Effects of access to credit and income on dietary diversity in Ghana
Samuel Kobina Annim and
Raymond Boadi Frempong ()
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Samuel Kobina Annim: University of Cape Coast
Raymond Boadi Frempong: Universität Bayreuth
Food Security: The Science, Sociology and Economics of Food Production and Access to Food, 2018, vol. 10, issue 6, 1649-1663
Abstract While the relationship between income and food security is well established, a case for the effect of credit on food security remains rather limited. This study examined the relationship between dietary diversity and household income and access to credit. We used the Food Diversity Index and Food Consumption Score to proxy dietary diversity. The fourth and fifth rounds of the Ghana Living Standards Survey, with respective sample sizes of 5779 and 8312 households, were used for the analysis. We applied an instrumental variable estimation technique to address the endogeneity between household nutritional status and income/credit. Results from both surveys showed that access to credit contributes to the consumption of a diversified diet in Ghana. Also, the results corroborated the expected positive relationship between income and dietary diversity. We recommend that, in addition to creating ways to generate income, an effort should be made to make the environment in Ghana and elsewhere more conducive to the activities of micro-credit institutions. This could be done by encouraging microfinance institutions in rural areas through tax exemptions and financial support systems.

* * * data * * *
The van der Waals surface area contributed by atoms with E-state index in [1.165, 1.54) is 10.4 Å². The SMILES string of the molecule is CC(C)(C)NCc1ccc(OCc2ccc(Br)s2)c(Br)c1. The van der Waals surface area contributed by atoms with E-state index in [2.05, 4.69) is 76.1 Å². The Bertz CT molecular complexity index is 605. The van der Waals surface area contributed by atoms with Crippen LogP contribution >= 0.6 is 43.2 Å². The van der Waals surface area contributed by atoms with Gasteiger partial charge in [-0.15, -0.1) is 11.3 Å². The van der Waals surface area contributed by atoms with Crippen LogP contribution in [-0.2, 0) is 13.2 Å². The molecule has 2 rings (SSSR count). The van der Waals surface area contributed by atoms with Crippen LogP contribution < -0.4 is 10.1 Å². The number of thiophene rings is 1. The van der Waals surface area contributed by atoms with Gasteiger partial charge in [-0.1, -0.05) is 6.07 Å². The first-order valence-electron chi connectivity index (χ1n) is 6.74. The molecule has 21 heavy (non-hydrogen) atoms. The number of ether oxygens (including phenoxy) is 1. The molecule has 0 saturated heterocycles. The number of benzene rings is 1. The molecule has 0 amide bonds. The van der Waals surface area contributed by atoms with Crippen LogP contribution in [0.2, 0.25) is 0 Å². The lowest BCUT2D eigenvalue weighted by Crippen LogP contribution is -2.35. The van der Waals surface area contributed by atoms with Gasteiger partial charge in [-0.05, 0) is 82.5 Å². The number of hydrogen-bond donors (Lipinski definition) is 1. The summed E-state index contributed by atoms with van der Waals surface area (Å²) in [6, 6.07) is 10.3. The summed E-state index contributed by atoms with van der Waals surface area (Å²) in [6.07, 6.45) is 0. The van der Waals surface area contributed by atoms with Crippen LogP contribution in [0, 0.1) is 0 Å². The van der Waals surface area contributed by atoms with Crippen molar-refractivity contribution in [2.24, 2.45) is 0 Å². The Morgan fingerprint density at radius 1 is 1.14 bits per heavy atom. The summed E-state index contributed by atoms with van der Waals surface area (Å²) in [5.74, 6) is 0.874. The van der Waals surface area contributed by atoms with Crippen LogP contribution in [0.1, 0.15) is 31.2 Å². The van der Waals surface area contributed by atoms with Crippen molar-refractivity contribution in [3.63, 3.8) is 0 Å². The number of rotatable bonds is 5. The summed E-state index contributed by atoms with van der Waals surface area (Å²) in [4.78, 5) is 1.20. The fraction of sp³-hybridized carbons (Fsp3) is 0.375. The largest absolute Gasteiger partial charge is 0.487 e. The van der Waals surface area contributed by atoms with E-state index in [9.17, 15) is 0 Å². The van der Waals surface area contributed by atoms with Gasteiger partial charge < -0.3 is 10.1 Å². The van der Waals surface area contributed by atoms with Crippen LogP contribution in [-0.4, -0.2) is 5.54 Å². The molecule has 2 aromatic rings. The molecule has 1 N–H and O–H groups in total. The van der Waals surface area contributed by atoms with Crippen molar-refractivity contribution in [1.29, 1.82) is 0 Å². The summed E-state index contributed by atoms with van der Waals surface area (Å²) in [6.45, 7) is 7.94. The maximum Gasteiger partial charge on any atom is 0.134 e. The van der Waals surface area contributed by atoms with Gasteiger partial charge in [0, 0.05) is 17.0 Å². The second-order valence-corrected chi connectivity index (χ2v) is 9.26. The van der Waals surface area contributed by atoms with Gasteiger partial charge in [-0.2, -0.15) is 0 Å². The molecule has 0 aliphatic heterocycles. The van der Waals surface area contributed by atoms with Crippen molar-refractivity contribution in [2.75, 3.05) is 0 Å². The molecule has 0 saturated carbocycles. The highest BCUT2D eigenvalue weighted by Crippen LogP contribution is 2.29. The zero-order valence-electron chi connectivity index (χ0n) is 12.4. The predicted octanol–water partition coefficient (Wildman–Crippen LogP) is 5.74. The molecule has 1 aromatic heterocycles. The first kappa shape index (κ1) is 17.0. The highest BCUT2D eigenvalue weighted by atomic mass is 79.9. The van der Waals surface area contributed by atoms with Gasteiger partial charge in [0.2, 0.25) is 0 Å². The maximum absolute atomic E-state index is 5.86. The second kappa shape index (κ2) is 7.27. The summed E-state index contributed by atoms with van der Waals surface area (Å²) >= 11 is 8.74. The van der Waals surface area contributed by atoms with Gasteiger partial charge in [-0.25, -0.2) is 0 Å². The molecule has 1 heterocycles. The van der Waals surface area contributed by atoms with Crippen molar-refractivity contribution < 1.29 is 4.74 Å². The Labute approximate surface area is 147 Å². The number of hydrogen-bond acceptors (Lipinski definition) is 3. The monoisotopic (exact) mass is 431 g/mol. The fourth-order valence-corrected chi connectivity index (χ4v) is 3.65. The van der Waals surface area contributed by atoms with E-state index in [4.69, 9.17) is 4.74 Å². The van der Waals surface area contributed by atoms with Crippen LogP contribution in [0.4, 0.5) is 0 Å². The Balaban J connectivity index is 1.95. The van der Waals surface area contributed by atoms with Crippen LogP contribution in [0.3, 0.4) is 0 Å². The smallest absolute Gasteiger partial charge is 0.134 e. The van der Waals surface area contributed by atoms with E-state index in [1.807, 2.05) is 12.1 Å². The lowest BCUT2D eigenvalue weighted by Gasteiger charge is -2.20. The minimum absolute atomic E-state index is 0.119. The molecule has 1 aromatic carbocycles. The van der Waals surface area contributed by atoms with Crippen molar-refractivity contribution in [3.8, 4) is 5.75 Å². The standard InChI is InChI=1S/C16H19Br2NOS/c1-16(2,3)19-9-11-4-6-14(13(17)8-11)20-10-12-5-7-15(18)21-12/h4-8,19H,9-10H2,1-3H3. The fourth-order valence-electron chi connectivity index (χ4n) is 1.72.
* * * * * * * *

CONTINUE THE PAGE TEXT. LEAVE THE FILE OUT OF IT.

Keywords: Dietary diversity; Microfinance; Food consumption score; Food security; Nutrition; Income; Credit; Ghana; D3; D7; D120; D140; Q180 (search for similar items in EconPapers)
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